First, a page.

GYS1 inhibition and synthetic lethality with mitochondrial inhibitors in breast cancer


Session type:


Ellen de Heer1,Christos E Zois1,Syed Haider2,Daniel Ebner1,Andrew Ratcliffe3,Adrian Harris1
1University of Oxford, Oxford, UK,2Institute of Cancer Research, London, UK,3Novintum Bioscience, London, UK



Elevated glycogen levels and upregulation of key players in the glycogen metabolism are characteristics of various tumour types and associated with treatment resistance and poor clinical outcomes. We studied the role of glycogen synthase (GYS1) in breast cancer cell growth and metabolism, and evaluated its role in sensitivity to mitochondrial inhibitors.


Gene expression of key players in glycogen metabolism (including GYS1, GYS2 and glycogen phosphorylase [PYGL, PYGB]) was analysed in the METABRIC dataset, containing genomic and transcriptomic profiles of 2000 breast cancer cases. Using siRNAs targeting GYS1, the impact of acute GYS1 knockdown on proliferation was studied in a broad panel of breast cancer cell lines and in a spheroid model of the triple-negative cell line MDAMB231. shGYS1 breast cancer cell lines were used for a synthetic lethality screening with approved anti-cancer drugs and mitochondrial inhibitors with various mitochondrial targets.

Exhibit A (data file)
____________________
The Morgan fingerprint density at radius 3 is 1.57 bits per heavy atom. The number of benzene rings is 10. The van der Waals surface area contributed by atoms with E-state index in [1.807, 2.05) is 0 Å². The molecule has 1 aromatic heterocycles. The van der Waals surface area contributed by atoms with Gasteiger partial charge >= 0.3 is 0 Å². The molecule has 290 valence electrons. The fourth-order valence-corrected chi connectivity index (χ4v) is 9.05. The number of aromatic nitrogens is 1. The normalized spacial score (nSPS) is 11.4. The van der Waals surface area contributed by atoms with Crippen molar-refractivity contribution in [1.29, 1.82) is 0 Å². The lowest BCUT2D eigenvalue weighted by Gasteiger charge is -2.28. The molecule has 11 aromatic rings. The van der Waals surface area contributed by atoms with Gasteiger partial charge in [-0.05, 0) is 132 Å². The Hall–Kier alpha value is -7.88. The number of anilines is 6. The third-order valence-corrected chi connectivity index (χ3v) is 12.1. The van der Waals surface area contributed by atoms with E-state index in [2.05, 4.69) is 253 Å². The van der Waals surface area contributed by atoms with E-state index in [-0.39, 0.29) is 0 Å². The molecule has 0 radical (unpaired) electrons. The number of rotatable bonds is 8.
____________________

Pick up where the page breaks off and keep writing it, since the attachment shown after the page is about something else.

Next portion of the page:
High expression of GYS1 was correlated with poor survival in triple-negative breast cancer patients within the METABRIC data set. Downregulation of GYS1 significantly decreased cell growth of breast cancer cell lines BT474, SKBR3, MCF7, T47D, MDAMB453, MDAMB231, CAL51, MDAMB436, MDAMB468, HCC1143, HCC1937, HCC1806 (p<0.001, n=3) but not of SUM159PT. MDAMB231 spheroid growth was significantly impaired upon GYS1 inhibition (p<0.001, n=3). Finally, shGYS1 cancer cell lines were more sensitive to mitochondrial inhibitors (including gamitrinib-triphenylphosphonium and Novintum NBS037).  


Inhibition of GYS1 decreases breast cancer cell proliferation and enhances the anti-cancer effect of mitochondrial inhibitors. Investigation of the underlying mechanism of action of this synthetic lethality is currently ongoing, and hypothesised to be related to changes in mitochondrial metabolism.